Adult and Child Health of central Indiana has announced an award from the United States Department of Health and Human Services. Adult and Child Health’s primary care clinics have received designation as a Federal Qualified Health Center (FQHC) Look A Like program. Under the Health Resources and Services Administration (HRSA), federally designated health centers ensure access to health care for underserved communities and vulnerable populations, regardless of a patient‘s ability to pay.
A long-term provider of mental health, addictions, and child welfare services, Adult and Child is a newcomer to primary care services. Achieving federal designation for primary care allows Adult and Child to better serve the needs of communities by joining primary care, mental health, and addictions services into a single integrated healthcare model. With two designated primary care sites in Indianapolis and Franklin, and a primary care collaboration with Jane Pauley Community Health in Greenwood, Adult and Child Health has three federally qualified community health centers operating in the Indianapolis region.
“Healthcare can no longer afford fragmented and separate physical and behavioral health treatment.” said Allen Brown, CEO. “Our patients’ physical and mental health certainly aren’t separated. Adding primary care and enhanced funding through federal designation means A&C will have a sustainable model for unified, comprehensive, whole health services.”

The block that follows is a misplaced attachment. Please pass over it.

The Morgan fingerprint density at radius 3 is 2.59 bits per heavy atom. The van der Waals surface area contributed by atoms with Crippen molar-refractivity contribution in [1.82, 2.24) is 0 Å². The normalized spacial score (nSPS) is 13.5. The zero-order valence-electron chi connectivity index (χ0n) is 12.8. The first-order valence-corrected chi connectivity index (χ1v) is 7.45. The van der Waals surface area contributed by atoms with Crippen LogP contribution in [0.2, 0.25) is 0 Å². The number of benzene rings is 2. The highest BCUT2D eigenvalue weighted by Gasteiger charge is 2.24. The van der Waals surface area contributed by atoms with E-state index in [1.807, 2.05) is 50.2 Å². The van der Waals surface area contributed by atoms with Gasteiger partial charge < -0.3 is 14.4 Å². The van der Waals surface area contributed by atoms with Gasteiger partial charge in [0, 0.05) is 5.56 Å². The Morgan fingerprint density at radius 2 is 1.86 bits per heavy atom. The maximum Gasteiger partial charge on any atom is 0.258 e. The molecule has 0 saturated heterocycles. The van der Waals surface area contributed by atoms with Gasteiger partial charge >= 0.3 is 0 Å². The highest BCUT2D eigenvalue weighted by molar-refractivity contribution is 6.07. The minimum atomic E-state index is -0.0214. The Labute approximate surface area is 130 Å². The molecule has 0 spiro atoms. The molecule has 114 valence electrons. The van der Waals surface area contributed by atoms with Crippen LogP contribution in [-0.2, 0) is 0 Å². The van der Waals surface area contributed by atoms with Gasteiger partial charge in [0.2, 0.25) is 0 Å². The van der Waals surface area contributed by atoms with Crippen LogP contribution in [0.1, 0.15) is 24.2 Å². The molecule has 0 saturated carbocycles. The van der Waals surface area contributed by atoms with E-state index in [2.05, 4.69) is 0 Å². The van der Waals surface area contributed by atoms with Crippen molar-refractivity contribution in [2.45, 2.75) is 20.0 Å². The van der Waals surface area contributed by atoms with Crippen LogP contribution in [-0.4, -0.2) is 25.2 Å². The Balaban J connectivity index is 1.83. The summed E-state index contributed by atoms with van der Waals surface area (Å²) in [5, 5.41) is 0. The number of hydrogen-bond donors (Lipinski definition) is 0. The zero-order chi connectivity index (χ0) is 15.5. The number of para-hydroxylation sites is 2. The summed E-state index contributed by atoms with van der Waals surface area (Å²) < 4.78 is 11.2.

Through existing Community Mental Health Center and Licensed Child Placement Agency services, Adult and Child’s mental health, addictions and child welfare programs serve 11,000 unique patients per year, but many of those persons face difficulties accessing primary care. After implementing primary care services in early 2017, Adult and Child provided over 4,500 medical visits to medically underserved individuals.
At the Indianapolis community health clinic on Ohio Street, Director of Adult Psychiatry Dr. Christine Negendank sees firsthand the benefits of integrating primary and psychiatric care. “At the downtown clinic we often see patients impacted by mental illness, poverty, substance dependence, and homelessness” said Dr. Negendank. “Our patients typically also have significant physical health issues, but referring these high needs patients to outside clinics presents barriers to optimal care. Having psychiatry and primary care working side-by-side increases access to both systems and provides better outcomes for our patients.”
For further information about Adult and Child services please contact Dan Arens, Chief Strategy Officer at firstname.lastname@example.org or 877.882.5122.